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Re: Corel Lawsuit



In article <19991128023629.C24414@pie.cty-alum.org>,
Seth David Schoen  <schoen@loyalty.org> wrote:
>I would again urge everyone to consider careful the difference between
>
>- Things That Annoy You About Corel
>- Mistakes That Corel Made
>- Things That You Can Sue Corel Over
>
>Again, these are not at all the same.
>
>It seems that the problems with the Corel EULA are being used as an occasion
>for flaming Corel, questioning Corel's motives, impugning the competence of
>Corel's programmers... oh, and, of course, threatening to sue Corel.

All 3 items are important for consideration. The past behaviour and
related items do indicate a number of relevant items including whether
or not they are sincere, whether or not they take comments for granted
and just ignore it, whether or not they're interested in a working
relationship and so on.

It's not just a simple matter of whether or not they should be sued,
rather, it should be a case of where should things stand between the two
parties invovled and how should future relationships be defined. 

>Corel has good programmers, and they have done good things for free software.
>They've also made some fairly serious mistakes.  Some people might attribute

Consider this: they consistently make mistakes wrt licensing. How do you
perceive this? Clearly it seems that Bruce has been trying to show them
how things should be done and yet they completely fail to listen. What
does this tell you about their willingness to learn? What does this tell
you about their level on sincerity? 

>this to the attitude of the company as a whole, and others might suspect it
>is an artifact of the company's decision-making processes and communication

I hate to say this but if you want to put things in that perspective,
then I can argue that M$ is treated too harshly but I've got better
things to do with my time so I'll stop here.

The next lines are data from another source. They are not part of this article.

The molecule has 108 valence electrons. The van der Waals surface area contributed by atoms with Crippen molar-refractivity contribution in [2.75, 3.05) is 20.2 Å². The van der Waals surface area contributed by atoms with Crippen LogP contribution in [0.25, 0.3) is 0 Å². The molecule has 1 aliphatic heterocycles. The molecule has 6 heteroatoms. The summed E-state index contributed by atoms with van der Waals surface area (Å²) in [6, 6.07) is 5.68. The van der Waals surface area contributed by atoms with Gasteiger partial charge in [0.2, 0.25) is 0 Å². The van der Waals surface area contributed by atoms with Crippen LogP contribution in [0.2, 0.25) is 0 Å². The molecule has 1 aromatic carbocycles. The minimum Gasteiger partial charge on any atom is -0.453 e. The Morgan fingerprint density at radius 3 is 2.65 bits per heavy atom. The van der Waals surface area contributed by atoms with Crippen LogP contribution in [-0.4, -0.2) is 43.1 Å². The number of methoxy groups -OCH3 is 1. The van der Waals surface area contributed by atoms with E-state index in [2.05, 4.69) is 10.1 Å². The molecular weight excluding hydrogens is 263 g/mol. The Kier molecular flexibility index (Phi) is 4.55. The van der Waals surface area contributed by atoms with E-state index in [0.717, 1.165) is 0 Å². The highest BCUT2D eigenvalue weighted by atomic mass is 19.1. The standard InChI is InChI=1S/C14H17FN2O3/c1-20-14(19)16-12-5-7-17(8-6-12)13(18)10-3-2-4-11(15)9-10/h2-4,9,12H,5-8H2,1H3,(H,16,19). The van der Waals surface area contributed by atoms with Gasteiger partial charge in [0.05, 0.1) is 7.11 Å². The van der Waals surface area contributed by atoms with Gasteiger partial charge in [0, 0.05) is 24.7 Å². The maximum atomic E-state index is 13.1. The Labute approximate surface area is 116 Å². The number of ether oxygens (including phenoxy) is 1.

>problems.  (It's not always easy to explain the free software world to
>lawyers; I've heard the story of a lawyer who, on being shown a planned free
>software release, expressed grave concern at the serious loophole in the
>license that would allow _anybody_ -- _anybody_! -- to use and copy the
>code.)

Consider this, there are at least n person(s) where n >= 1 (developers)
in there who have a clue about GPL and such. If they are sincere about
doing things right, then why don't they consult them? Of what I've
observed and from what I hear of and know of, they seem to muffle most if
not all useful suggestions.

>I don't mean to suggest any enthusiasm for the present EULA, or some of
>Corel's previous licensing problems; it bugs me, too, and, at the best,
>Corel deserves some criticism.  (Perhaps they are getting a little more
>than "some".)

The thing is, will "some criticism" have any impact? Will they listen?
What if you need to work on common grounds in order for the legal types
or whoever to understand? Whereby common grounds for legal types would
involve legal action of course.

>If you don't think you can work with Corel because of these problems, don't
>work with Corel.  This is a fairly straightforward solution.  With your
>code under the GPL, Corel would be free to use it on the same terms as
>anyone else, and I suspect that they would keep contributing various work
>to the community.
>
>If you see an important opportunity to clear up a misconception or an
>ambiguous statement, and you see Corel as a colleague, as a helpful partner,
>or even as an annoying rival or untrustworthy parasite, by all means, clear
>it up.

That's if you can. We're not dealing in a ballpark where all parties
will act rationally.

>If you want to keep credibility for Debian, the free software community,
>and the idea of collaborative development, don't confuse behaviors that
>annoy you or that you regret with behaviors that are illegal.
>
>This is a test.  Some day there will be even bigger companies with even
>more investment in free software (no offense intended, Corel).  Some of
>those companies will have multi-million-dollar law firms (or bigger) with
>lots of really experienced intellectual property lawyers, some of whom may
>feel that free software is ridiculous and that most of our public licenses
>are invalid.  Think you can keep those firms there, contributing real free
>software under real free software licenses, and resolving your differences
>and misunderstanding without litigation, even if you personally don't like
>or don't trust those companies?
>
>If you see a deliberate and malicious GPL violation, you warn the violator,
>you verify, with close reading and then with the advice of a lawyer or two,
>that the GPL is really being violated, and the problem doesn't get fixed,
>then, by all means, bring a lawsuit.  But I don't think that most people
>have even begun that process.

Plus it also sets an important precedence. Future companies can perceive
this as an example of how much they can bend the rules in their favour.
They might see this as an "all talk and no action" scenario - they
simply won't take things seriously anymore.

Amy Fong
-- 
"We Suzaku Seishi aren't smart enough to give up!!!"  Tasuki (Fushigi Yuugi)

              Amy Fong (afong@furryterror.org)


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